Six friends sat around a circular table. Can you work out from the information who sat where and what their profession were?
These activities lend themselves to systematic working in the sense that it helps if you have an ordered approach.
The challenge here is to find as many routes as you can for a fence to go so that this town is divided up into two halves, each with 8 blocks.
If these elves wear a different outfit every day for as many days as possible, how many days can their fun last?
How many ways can you find to do up all four buttons on my coat? How about if I had five buttons? Six ...?
These activities lend themselves to systematic working in the sense that it helps to have an ordered approach.
Sitting around a table are three girls and three boys. Use the clues to work out were each person is sitting.
The Vikings communicated in writing by making simple scratches on wood or stones called runes. Can you work out how their code works using the table of the alphabet?
Seven friends went to a fun fair with lots of scary rides. They decided to pair up for rides until each friend had ridden once with each of the others. What was the total number rides?
These activities focus on finding all possible solutions so if you work in a systematic way, you won't leave any out.
These are the faces of Will, Lil, Bill, Phil and Jill. Use the clues to work out which name goes with each face.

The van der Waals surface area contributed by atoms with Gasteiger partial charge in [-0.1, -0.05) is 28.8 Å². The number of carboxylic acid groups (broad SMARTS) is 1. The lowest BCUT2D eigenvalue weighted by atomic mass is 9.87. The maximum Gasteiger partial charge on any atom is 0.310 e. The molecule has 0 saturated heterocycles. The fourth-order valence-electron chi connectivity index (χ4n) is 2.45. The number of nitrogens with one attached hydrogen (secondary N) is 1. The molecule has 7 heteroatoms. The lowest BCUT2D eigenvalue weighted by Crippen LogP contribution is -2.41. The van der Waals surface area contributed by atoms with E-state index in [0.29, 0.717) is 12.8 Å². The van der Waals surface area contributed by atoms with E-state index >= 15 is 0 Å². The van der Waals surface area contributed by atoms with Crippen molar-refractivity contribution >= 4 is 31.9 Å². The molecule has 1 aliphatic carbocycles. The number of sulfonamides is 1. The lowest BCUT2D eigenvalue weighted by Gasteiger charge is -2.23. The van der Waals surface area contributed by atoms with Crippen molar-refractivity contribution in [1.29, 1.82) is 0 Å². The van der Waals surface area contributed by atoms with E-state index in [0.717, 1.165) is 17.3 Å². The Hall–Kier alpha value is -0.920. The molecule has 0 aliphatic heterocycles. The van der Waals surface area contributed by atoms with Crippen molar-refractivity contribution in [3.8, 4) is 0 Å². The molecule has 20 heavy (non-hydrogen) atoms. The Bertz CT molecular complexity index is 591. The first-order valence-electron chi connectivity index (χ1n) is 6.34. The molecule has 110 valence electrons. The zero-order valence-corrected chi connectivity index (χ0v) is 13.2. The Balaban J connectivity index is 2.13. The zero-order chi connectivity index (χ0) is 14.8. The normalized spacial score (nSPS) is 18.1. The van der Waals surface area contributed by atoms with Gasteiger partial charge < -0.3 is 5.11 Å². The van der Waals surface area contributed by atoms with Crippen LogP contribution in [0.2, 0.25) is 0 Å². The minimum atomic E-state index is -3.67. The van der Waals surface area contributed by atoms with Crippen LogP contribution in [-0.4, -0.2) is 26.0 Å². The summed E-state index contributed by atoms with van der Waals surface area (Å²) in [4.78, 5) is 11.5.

The Zargoes use almost the same alphabet as English. What does this birthday message say?
What is the smallest number of jumps needed before the white rabbits and the grey rabbits can continue along their path?
Only one side of a two-slice toaster is working. What is the quickest way to toast both sides of three slices of bread?
Can you create jigsaw pieces which are based on a square shape, with at least one peg and one hole?
Use the clues to work out which cities Mohamed, Sheng, Tanya and Bharat live in.
This tricky challenge asks you to find ways of going across rectangles, going through exactly ten squares.
When newspaper pages get separated at home we have to try to sort them out and get things in the correct order. How many ways can we arrange these pages so that the numbering may be different?
Make a pair of cubes that can be moved to show all the days of the month from the 1st to the 31st.
Can you find all the ways to get 15 at the top of this triangle of numbers? Many opportunities to work in different ways.
If we had 16 light bars which digital numbers could we make? How will you know you've found them all?
These activities focus on finding all possible solutions so working in a systematic way will ensure none are left out.
You cannot choose a selection of ice cream flavours that includes totally what someone has already chosen. Have a go and find all the different ways in which seven children can have ice cream.
Use the clues to find out who's who in the family, to fill in the family tree and to find out which of the family members are mathematicians and which are not.
Nina must cook some pasta for 15 minutes but she only has a 7-minute sand-timer and an 11-minute sand-timer. How can she use these timers to measure exactly 15 minutes?